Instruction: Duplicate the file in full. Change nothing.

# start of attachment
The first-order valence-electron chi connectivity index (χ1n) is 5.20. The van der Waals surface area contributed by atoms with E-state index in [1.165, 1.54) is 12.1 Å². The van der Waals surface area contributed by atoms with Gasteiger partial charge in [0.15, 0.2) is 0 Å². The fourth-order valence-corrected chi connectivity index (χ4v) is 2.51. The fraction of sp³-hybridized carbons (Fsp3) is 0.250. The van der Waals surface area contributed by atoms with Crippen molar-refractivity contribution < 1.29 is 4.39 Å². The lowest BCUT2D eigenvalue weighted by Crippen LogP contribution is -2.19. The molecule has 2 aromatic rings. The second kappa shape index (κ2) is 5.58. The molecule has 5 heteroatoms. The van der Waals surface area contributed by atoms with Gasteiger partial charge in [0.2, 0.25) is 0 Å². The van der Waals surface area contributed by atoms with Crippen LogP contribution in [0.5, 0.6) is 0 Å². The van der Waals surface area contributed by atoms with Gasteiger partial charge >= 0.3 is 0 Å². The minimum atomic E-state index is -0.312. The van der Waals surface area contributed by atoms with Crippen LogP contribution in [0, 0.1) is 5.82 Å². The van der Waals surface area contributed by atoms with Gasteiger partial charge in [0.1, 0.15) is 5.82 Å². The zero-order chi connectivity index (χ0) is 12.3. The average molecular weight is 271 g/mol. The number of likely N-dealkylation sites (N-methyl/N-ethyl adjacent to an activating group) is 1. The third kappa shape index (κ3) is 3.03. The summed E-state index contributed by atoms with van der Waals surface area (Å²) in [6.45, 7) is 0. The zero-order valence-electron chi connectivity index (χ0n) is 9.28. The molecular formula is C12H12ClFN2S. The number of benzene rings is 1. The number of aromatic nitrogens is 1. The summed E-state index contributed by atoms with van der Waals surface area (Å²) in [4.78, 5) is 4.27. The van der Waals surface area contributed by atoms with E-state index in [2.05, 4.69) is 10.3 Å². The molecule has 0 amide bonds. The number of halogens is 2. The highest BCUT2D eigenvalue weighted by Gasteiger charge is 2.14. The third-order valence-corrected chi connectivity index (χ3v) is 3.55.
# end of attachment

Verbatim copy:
The first-order valence-electron chi connectivity index (χ1n) is 5.20. The van der Waals surface area contributed by atoms with E-state index in [1.165, 1.54) is 12.1 Å². The van der Waals surface area contributed by atoms with Gasteiger partial charge in [0.15, 0.2) is 0 Å². The fourth-order valence-corrected chi connectivity index (χ4v) is 2.51. The fraction of sp³-hybridized carbons (Fsp3) is 0.250. The van der Waals surface area contributed by atoms with Crippen molar-refractivity contribution < 1.29 is 4.39 Å². The lowest BCUT2D eigenvalue weighted by Crippen LogP contribution is -2.19. The molecule has 2 aromatic rings. The second kappa shape index (κ2) is 5.58. The molecule has 5 heteroatoms. The van der Waals surface area contributed by atoms with Gasteiger partial charge in [0.2, 0.25) is 0 Å². The van der Waals surface area contributed by atoms with Crippen LogP contribution in [0.5, 0.6) is 0 Å². The van der Waals surface area contributed by atoms with Gasteiger partial charge >= 0.3 is 0 Å². The minimum atomic E-state index is -0.312. The van der Waals surface area contributed by atoms with Crippen LogP contribution in [0, 0.1) is 5.82 Å². The van der Waals surface area contributed by atoms with Gasteiger partial charge in [0.1, 0.15) is 5.82 Å². The zero-order chi connectivity index (χ0) is 12.3. The average molecular weight is 271 g/mol. The number of likely N-dealkylation sites (N-methyl/N-ethyl adjacent to an activating group) is 1. The third kappa shape index (κ3) is 3.03. The summed E-state index contributed by atoms with van der Waals surface area (Å²) in [6.45, 7) is 0. The zero-order valence-electron chi connectivity index (χ0n) is 9.28. The molecular formula is C12H12ClFN2S. The number of benzene rings is 1. The number of aromatic nitrogens is 1. The summed E-state index contributed by atoms with van der Waals surface area (Å²) in [4.78, 5) is 4.27. The van der Waals surface area contributed by atoms with E-state index in [2.05, 4.69) is 10.3 Å². The molecule has 0 amide bonds. The number of halogens is 2. The highest BCUT2D eigenvalue weighted by Gasteiger charge is 2.14. The third-order valence-corrected chi connectivity index (χ3v) is 3.55.